Faction Fight at the Institute for Historical Review

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Faction Fight at the Institute for Historical Review, Round One.
By Leonard Zeskind

Searchlight February 1997

Originally entitled “Hucksters and Charlatans,” Searchlight magazine published this article unsigned.

     The international shell game might not be over, but a California judge has knocked over Willis Carto's street corner soapbox and sent him scrambling to pick up the pieces.  Carto is the 70 year-old mogul who has spent the past 40 years building the largest racist and anti-Semitic enterprise in the USA.  At its center squats Liberty Lobby, a Washington D.C.-based organization which publishes a weekly tabloid, The Spotlight, with approximately 100,000 subscribers.  Perched on the edge of the California earthquake zone across the continent is the Institute for Historical Review (IHR).  Carto founded the IHR in 1979 to set the record straight on World War II.  In short, the Nazis didn't do it.  Now a three year old rebellion in the ranks has snatched IHR out from under Carto's grip, putting it in the hands of Mark Weber and his comrades on the staff.  To make matters worse, last November, a San Diego judge ordered Carto and Liberty Lobby to turn over $6.43 million to Weber and IHR.
 
     Carto is, of course, appealing the judge's decision as well as filing suit in Texas to turn control of IHR back to him.  The cases could drag through the courts for several more years.  Even then it’s not certain IHR will get the money.  To hear Liberty Lobby attorney Mark Lane tell it: "Willis Carto is not just anyone.  He has great determination and courage and he's a fighter, too.  And he was right morally."  Quite a recommendation for the infamous anti-Semite from Lane, who is a former left-winger and New York state legislator: Fight on, Willis!  Fight on!

      The money at the center of dispute is from the estate of Jean Farrel, an American-born right-wing millionaire who lived in Switzerland.  Before her death in 1985, Farrel created a dummy corporation to hide millions of dollars worth of her assets and scattered the stock certificates in bank vaults in North Carolina, Singapore, Germany and the UK.  After her death, Farrel's estate was contested by her nurse, Joan Althaus, and Willis Carto.  A mad scramble ensured for control of the certificates.  Carto, acting on behalf of the IHR's parent corporation, Legion for the Survival of Freedom, managed to secure approximately $7.5 million of the funds.
    
    Carto now claims that Farrel intended to leave millions of dollars worth of stock certificates to him personally, because she trusted he would do good things for the movement.  Weber and the current IHR leadership contend the funds were left to the Legion, not Carto personally.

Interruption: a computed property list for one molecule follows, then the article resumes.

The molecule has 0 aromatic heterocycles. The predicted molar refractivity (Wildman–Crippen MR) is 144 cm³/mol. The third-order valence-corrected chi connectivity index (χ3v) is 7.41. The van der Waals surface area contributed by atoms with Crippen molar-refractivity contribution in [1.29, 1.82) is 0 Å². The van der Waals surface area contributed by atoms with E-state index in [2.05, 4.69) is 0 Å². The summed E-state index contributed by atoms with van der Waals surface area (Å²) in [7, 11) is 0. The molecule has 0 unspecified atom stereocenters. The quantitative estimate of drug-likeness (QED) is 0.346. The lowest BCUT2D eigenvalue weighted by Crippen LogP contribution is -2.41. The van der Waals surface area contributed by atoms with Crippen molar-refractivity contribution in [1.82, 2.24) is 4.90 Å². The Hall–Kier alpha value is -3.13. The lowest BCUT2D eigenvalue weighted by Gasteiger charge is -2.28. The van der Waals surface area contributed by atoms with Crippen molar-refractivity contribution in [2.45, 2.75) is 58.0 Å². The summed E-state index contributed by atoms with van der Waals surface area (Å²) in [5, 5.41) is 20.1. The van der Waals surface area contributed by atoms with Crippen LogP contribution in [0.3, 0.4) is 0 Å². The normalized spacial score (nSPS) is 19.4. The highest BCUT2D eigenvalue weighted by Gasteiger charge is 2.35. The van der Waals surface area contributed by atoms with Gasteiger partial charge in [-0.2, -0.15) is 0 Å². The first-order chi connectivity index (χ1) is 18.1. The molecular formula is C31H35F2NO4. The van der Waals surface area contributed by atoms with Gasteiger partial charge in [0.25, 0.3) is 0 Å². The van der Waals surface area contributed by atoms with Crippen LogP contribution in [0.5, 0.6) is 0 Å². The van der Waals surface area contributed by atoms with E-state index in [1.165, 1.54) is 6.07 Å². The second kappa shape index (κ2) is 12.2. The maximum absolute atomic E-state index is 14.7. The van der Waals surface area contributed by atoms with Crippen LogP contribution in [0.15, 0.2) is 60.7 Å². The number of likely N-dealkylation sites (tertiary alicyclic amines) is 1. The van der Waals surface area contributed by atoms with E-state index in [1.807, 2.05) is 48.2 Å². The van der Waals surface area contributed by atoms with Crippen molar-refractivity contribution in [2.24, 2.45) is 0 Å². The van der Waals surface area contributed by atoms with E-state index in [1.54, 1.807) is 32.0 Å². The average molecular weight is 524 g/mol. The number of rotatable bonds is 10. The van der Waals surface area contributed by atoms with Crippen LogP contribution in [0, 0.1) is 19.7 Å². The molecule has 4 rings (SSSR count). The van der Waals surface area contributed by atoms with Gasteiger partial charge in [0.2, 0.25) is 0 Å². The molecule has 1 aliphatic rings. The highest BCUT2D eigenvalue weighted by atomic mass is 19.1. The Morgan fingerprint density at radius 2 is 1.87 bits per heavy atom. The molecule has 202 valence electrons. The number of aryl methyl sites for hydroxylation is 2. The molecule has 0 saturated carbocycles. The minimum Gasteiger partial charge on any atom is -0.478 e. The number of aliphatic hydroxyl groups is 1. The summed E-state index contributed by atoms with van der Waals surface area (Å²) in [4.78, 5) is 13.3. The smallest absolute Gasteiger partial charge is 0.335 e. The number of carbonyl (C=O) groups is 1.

Four years ago it would not have made any difference.  At that time, Carto completely controlled IHR--although he had no formal position on the staff and was not a member of the board of directors.  Instead, he controlled the IHR ostensibly as an "agent" appointed by the directors to run the corporation.  In fact, the directors were just puppets for Carto. According to the judge, at least one of the directors "completely abandoned her obligations...(and)...allowed herself to become the pawn of Mr. Carto."  Thus, sly old Willis got to control everything, without having to put his fingerprints anyplace they could be found.
    
    One of the things Carto tried to do in 1993 was change the editorial direction of the IHR's journal away from its single focus of Holocaust denial and towards broader themes, including race.  This didn't sit well with Weber, Ted O'Keefe or Tom Marcellus, the principal IHR staff.  Marcellus, who was then managing the shop on a day-to-day basis, is just a Scientology buff and has since dropped out of the picture.  But both Weber and O'Keefe have been around since they worked for William Pierce at the National Alliance in 1978.  Along with a couple of lawyers, the three plotted a coup d'etat.
    
    First they scared a couple of elderly board members into resigning and then had themselves appointed to the board.  Then in September 1993 the hammer dropped.  The new board took control of the corporation, fired Carto and seized the IHR offices in Costa Mesa.  They've all been in and out of court since.  As a result, the thin veil Carto weaved to hide his control over both Liberty Lobby and the IHR has been lifted.  Now we see they were all eating out of the same financial pot.   The most recent decision places Carto at a severe disadvantage.  He won't be able to funnel any of the Farrel funds into pet projects such as Liberty Lobby's radio network or $100,000 chunks of change to the now-deceased Leon Degrelle.  But he is not likely to turn the money over to Weber anytime soon, regardless of what the California judge ordered.  Carto will probably continue publishing his own "revisionist" monthly journal, The Barnes Review.

     For his part, Weber may have won this battle, but the IHR has been consumed by the court fight.  His once formidable journal is now published months behind schedule, circulation is dropping, the staff has shrunk to less than a handful and book production is at a standstill.  Weber and Carto may have stepped out into the dusty street for a shoot-out at high noon, but after hundreds of bullets were fired they are both still standing. Every white supremacist shop window and streetlight, however, may get shattered in the gunfight.

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